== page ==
Trans-endothelial resistance values detected with ECIS (A) were significantly lower in BEC after MHR than in normoxic conditions (normoxia 1 + 0.004 vs. MHR no inhibitor 0.77 + 0.02, P < 0.0001; n = 169 - 288 TEER measurements from 3 experiments). DPI prevented the decrease of TEER significantly (MHR+DPI 0.98 + 0.01 vs. MHR no inhibitor 0.77 + 0.02, P < 0.0001; n = 168 - 192 TEER measurements from 3 experiments). MHR resulted in an increase of FITC-Dextran (150,000 Dalton) permeability in bEnd.3 monolayers (normoxia 1 + 0.09 vs. MHR 2.27 + 0.75, P < 0.05; n = 7-15 permeability assays, B).

https://doi.org/10.1371/journal.pone.0082823.g003

MHR induces increased trans-endothelial permeability to macromolecules

Under physiological conditions the BBB is impermeable to macromolecules circulating in the blood stream, e.g. albumin (mass weight around 70,000 Dalton)[26]. In order to evaluate if the detected decrease in TEER upon MHR is also reflected by an enhanced permeability level of BEC monolayers towards macromolecules we performed permeability assays with fluorescein isothiocyanate–dextran (FITC-Dextran, mass weight 150,000 Dalton). We found that MHR results in a significant increase in FITC-Dextran permeability compared with normoxic controls (normoxia 1 + 0.09 vs. MHR 2.27 + 0.75, P < 0.05; n = 7-15 permeability assays, Figure 3 B, relative permeability values are displayed). FITC-Dextran permeability in DPI treated BEC was not significantly elevated compared with normoxic controls (relative permeability values: normoxia 1 + 0.09 vs. MHR+DPI 1.5 + 0.3, P > 0.05; n = 7-15 permeability assays, not shown in graph).

Oxidative stress in MHR affects tight-junction protein expression of ZO-1 and Claudin 5 on bEnd.3 cell membranes

In the next step we sought to identify the cellular mechanism for TEER decrease and increase of permeability of BEC monolayers in MHR. We have previously shown that TJ integrity correlates with TEER in BBB models in vitro[15,27]. They are hallmarks for BBB integrity and are of major importance for BBB stability in hypoxic and other pathologic conditions[3,9,28]. Therefore we were interested in the question if the TJ proteins ZO-1 or Cl5 are involved in MHR mediated BBB injury. Immunohistochemical stainings in BEC monolayers demonstrated that both TJ proteins are disrupted in MHR compared with intact ZO-1 and Cl5 arrangement in normoxic controls (representative images from 3 experiments, Figure 4 A - F). In the next step we wanted to find out if the previously observed protective effect of DPI on TEER is also reflected by a preservation of TJ alignment on cell membranes through DPI pre-treatment in MHR. In MHR DPI resulted in a preserved expression of ZO-1 and Cl5 on cell membranes compared with DMSO treated MHR probes (Figure 4 D-I, representative image from 3 experiments). Quantitative analyses of TJ integrity on cell membranes confirmed these findings (Cl5 normoxia: 5.85 + 0.33 vs. Cl5 MHR no inhibitor: 2.72 + 0.54, P < 0.0001; n = 12 cells per group from 3 experiments, Figure 4 J; ZO-1 normoxia: 12.53 + 1.27 vs. ZO-1 MHR no inhibitor: 3.98 + 0.67, P < 0.0001; n = 12 cells per group from 3 experiments, Figure 4 K). DPI abolished Cl5 (Cl5 MHR no inhibitor: 2.72 + 0.54 vs. Cl5 MHR+DPI: 6.57 + 0.69, P = 0.0002; n = 12 cells per group from 3 experiments, Figure 4 J) and ZO-1 (ZO-1 MHR no inhibitor: 3.98 + 0.67 vs. ZO-1 MHR+DPI 10.55 + 1.21, P < 0.0001; n = 12 cells per group from 3 experiments, Figure 4 K) impairment in MHR.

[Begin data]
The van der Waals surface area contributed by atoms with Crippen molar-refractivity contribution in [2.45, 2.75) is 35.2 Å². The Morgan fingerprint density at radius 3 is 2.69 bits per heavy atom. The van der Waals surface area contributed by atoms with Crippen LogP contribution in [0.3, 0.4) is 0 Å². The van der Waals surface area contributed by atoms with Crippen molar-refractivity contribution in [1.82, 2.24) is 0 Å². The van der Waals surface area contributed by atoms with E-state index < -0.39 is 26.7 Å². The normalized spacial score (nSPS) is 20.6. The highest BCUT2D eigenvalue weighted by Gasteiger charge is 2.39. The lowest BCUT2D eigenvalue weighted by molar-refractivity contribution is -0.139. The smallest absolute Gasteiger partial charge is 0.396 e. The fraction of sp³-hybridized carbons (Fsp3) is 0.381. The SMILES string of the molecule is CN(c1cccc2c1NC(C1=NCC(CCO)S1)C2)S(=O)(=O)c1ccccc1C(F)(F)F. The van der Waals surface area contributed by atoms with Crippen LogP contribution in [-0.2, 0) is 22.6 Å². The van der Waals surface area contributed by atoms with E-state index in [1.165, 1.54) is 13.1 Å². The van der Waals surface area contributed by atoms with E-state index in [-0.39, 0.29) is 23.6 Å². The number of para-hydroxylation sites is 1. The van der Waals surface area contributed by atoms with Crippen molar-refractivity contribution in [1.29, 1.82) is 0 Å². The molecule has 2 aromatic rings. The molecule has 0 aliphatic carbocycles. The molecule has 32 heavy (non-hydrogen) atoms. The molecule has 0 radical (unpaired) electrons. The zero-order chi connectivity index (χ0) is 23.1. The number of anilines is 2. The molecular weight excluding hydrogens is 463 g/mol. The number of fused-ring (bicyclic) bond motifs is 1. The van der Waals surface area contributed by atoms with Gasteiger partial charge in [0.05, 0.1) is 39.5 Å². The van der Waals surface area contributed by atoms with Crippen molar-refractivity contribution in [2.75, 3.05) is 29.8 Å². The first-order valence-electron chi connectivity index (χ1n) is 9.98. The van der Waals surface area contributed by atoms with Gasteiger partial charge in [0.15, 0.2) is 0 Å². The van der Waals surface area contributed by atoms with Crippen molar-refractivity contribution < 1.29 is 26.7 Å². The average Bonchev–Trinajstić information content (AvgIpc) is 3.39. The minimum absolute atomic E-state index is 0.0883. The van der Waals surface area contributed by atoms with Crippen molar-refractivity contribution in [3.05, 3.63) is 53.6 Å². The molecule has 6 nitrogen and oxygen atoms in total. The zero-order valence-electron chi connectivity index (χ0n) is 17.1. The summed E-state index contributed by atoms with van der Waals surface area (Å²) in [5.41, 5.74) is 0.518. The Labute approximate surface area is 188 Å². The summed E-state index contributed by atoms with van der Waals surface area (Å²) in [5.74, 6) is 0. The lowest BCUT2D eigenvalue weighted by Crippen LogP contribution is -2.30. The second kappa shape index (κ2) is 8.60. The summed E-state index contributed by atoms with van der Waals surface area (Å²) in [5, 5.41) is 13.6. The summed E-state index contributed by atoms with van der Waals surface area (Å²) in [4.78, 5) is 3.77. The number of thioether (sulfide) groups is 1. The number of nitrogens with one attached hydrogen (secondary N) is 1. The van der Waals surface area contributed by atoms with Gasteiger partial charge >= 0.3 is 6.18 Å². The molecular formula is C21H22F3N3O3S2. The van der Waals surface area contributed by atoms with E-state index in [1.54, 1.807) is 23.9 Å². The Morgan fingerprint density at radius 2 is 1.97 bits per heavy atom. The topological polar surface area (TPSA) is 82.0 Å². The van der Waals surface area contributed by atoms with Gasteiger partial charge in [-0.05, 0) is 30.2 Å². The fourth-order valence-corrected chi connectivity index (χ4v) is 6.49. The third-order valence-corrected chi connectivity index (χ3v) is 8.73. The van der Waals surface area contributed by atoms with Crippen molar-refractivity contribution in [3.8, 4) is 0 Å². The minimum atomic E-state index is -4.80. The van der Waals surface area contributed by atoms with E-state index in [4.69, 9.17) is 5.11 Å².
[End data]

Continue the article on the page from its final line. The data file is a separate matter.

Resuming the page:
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Figure 4. MHR disrupts BEC integrity on the level of tight junction proteins.

BEC displayed a physiological arrangement of TJ proteins Claudin 5 (A) and zonula occludens 1 (B) in a co-localizing manner (C) with only few TJ gaps (arrowheads). MHR disrupted the continuous arrangement of both junctional proteins in BEC (arrowheads D-F). Here, DPI blocked TJ injury in MHR, only few TJ disruptions were detected in BEC pre-treated with the NADPH oxidase inhibitor DPI (arrowheads G-I). Representative images from 3 experiments per group are shown. Quantitative analyses of Cl5 (Cl5 normoxia: 5.85 + 0.33 vs. Cl5 MHR: 2.72 + 0.54, P < 0.0001; n = 12 cells per group from 3 experiments, J) and ZO-1 (ZO-1 normoxia: 12.53 + 1.27 vs. ZO-1 MHR: 3.98 + 0.67, P < 0.0001; n = 12 cells per group from 3 experiments, K) integrity on cell membranes revealed that both junctional proteins are significantly perturbed in MHR. DPI pre-treatment significantly restored TJ integrity at cellular membranes under MHR (Cl5 MHR: 2.72 + 0.54 vs. Cl5 MHR+DPI: 6.57 + 0.69, P = 0.0002; ZO-1 MHR: 3.98 + 0.67 vs. ZO-1 MHR+DPI 10.55 + 1.21, P < 0.0001; n = 12 cells per group from 3 experiments).